Reliable rent-paying ‘should count towards mortgage applications’
Renters should be able to use their history of payments as proof that they can afford a mortgage, a think tank has argued.
The recommendation is one of several made by Policy Exchange that it says should be adopted by the government if it is serious about helping people to get on the housing ladder.
In a 35-page paper, Gerard Lyons, senior fellow at the think tank, says more needs to be done “to turn Generation Rent into Generation Buy”.
Finding money for the deposit remains the biggest hurdle for first-time buyers, with the average needed equivalent to 110 per cent of a typical full-time worker’s annual income, according to Nationwide.
Lyons says that saving a deposit is especially difficult for those paying out a decent portion of their salary in rent each month. He believes it should be compulsory for people with a long history of paying rent on time — “say three years” — to be able to use that to improve their credit score.
In addition, those who have shown that they can keep up with monthly rent repayments also should be allowed to take out 100 per cent loan-to-value mortgages. In deprived areas, renters wanting to buy should be able to access 110 per cent mortgages, “where the extra 10 per cent can help renovate the property”.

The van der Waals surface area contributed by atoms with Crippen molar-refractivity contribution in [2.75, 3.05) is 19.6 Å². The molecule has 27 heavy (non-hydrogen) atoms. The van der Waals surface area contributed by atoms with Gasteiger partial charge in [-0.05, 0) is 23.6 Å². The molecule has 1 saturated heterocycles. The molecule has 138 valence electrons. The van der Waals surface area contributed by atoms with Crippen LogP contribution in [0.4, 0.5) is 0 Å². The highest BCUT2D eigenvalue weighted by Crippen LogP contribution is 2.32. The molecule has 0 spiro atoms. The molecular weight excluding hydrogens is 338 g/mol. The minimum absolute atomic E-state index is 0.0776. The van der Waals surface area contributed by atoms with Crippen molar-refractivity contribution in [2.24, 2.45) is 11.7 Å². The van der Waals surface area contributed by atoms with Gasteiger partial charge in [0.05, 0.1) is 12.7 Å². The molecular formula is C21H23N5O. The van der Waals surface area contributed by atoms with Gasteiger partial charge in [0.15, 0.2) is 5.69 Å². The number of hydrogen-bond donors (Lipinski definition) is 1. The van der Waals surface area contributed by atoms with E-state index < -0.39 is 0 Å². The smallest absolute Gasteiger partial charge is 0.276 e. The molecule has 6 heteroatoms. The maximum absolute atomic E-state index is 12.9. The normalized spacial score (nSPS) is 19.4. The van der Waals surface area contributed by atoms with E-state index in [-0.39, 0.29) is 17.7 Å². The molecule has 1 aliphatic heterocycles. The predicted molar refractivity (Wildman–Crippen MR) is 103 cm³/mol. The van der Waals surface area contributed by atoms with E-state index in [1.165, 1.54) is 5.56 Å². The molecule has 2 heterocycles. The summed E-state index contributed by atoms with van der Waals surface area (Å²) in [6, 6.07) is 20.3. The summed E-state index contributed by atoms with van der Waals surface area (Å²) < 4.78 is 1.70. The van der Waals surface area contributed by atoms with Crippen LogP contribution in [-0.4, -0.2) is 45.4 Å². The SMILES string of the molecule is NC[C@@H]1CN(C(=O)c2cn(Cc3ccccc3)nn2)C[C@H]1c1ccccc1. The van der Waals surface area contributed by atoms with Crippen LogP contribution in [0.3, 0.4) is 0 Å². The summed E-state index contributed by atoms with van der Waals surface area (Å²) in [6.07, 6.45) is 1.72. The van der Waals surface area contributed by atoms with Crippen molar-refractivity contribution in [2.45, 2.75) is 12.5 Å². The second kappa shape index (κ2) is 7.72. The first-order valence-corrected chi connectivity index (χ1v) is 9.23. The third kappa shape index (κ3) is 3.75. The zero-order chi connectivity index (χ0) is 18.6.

The highest loan-to-value that banks typically offer is 95 per cent. The 5 per cent deposit gives lenders a buffer should the borrower default and property prices fall, as they did in the 1990s.
However, Lyons does not believe there is much risk in lending the total value of a house. “Default rates in the UK have been very low, so lenders have rarely actually encountered the credit risk problem. Credit risk may thus be as much of a perceived risk as an actual risk,” the economist writes in the paper.
Although high street lenders prefer “low-risk and short-term lending”, there are other sources of funding that might provide high loan-to-value mortgages.
“Pension funds would like low-risk and long-term [investments] and investment banks like higher-risk but short-term,” Lyons said.
“If funding is blended from each of these parties, then mortgages can be matched to the borrowers’ needs. There are enough lenders who will lend to UK buyers.”
In June, the Boris Johnson, the outgoing prime minister, announced that his government would undertake a review of the mortgage market, which presented a “timely opportunity to help first-time buyers take the first step on the property ladder”.